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shepardn7

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  1. Trust me, at least at this point in time, the score you get is not half-graded by a computer rater. Here is the info from the GRE site: "For the Analytical Writing section, each essay receives a score from two trained readers, using a six-point holistic scale. In holistic scoring, readers are trained to assign scores on the basis of the overall quality of an essay in response to the assigned task. If the two assigned scores differ by more than one point on the scale, the discrepancy is adjudicated by a third GRE reader. Otherwise, the scores from the two readings of an essay are aver
  2. This is definitely wrong! I once met someone who graded GRE essays. Real people do read them (many from academia, as I think to read them you do have to have taught college courses with a writing component). I would imagine that they get bored quickly. I would advise against this approach and just try to write a good essay (sentence variety and all), honestly.
  3. The ETS site has links to "benchmarks" (one essay to represent each grade) with commentary: http://www.ets.org/gre/general/scores/how/issue/ http://www.ets.org/gre/general/scores/how/argument Also, here is a informational booklet meant for faculty that has real essays with assigned scores (but no commentary): http://www.ets.org/Media/Tests/GRE/pdf/gre_0809_How_to_Interpret_and_Use_AW_Scores.pdf
  4. The USC school of Arts and Letters just received a huge "gift" from a generous donor: $200 million dollars, to be allocated only to humanities programs. No science (not even social science), no sports stadiums--just liberal arts. This means every humanities program at USC, including the history doctoral program, will be getting a huge sum of money. Not sure what they'll do with it, but it's coming to them. I suspect they will use the money to persuade at least one prominent scholar to come to the program.... The "Princeton" name might carry you overseas, yes, but I wouldn't put too much sto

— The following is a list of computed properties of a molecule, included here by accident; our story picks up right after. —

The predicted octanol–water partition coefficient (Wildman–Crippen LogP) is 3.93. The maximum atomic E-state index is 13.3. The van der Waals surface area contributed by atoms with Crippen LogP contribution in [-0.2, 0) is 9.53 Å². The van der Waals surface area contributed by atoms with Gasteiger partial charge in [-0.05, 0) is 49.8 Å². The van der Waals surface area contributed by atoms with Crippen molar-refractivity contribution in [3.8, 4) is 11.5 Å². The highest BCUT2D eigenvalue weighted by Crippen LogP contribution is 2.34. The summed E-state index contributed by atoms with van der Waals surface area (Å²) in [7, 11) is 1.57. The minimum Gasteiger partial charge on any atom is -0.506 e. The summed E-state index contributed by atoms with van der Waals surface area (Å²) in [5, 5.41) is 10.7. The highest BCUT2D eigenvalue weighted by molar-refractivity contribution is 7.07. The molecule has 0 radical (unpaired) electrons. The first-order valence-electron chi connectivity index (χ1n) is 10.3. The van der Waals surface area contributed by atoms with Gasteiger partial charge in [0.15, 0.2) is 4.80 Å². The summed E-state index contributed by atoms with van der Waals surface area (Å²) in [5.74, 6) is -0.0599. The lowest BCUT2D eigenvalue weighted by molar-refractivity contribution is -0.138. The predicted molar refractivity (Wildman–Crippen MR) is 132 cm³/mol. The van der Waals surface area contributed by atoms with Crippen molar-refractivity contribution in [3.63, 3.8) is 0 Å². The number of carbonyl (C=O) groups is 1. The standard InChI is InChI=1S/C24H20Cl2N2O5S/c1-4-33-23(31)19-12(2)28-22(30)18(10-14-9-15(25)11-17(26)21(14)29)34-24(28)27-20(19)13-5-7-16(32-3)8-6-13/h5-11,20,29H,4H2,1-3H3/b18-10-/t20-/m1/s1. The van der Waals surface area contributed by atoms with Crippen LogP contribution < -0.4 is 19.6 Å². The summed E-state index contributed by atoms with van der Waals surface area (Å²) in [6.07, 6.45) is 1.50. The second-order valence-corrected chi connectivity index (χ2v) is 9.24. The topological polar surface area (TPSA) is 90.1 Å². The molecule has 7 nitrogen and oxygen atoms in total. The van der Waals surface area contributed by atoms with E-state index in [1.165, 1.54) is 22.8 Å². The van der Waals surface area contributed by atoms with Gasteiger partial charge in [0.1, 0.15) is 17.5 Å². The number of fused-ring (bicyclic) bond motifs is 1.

5. While "pedigree" will always carry a slight bit of weight in these situations (whether applying to school or applying to jobs), I think the fact that your MA is fully funded might be more important than the name of school at which you received it. That is, some schools with rather prestigious Ph.D programs seem to give students little to no funding to attend their MA programs, and I think that your full waiver/stipend at the less prestigious MA will look better than an unfunded MA from Harvard (even though there are certain benefits a prestigious school might provide, such as access to certain
  6. It's probably best to go to the school with the better English dept (and specifically the one with the most respected scholars in your area), but I know you applied to creative writing Ph.D programs, not traditional programs, which are a whole different arena. There is no US News ranking for them and likely never will be. Seth Abramson maintains a blog (http://creative-writ...2.blogspot.com/) with very "loose" rankings based on his own limited data of where people applied, but that's pretty much it; you should take them with a huge grain of salt. I would just go to the place in a preferred loc
  7. Oh, it's not a big deal! Sometimes tone doesn't come across well on the Internet, especially when one is in disagreement, etc.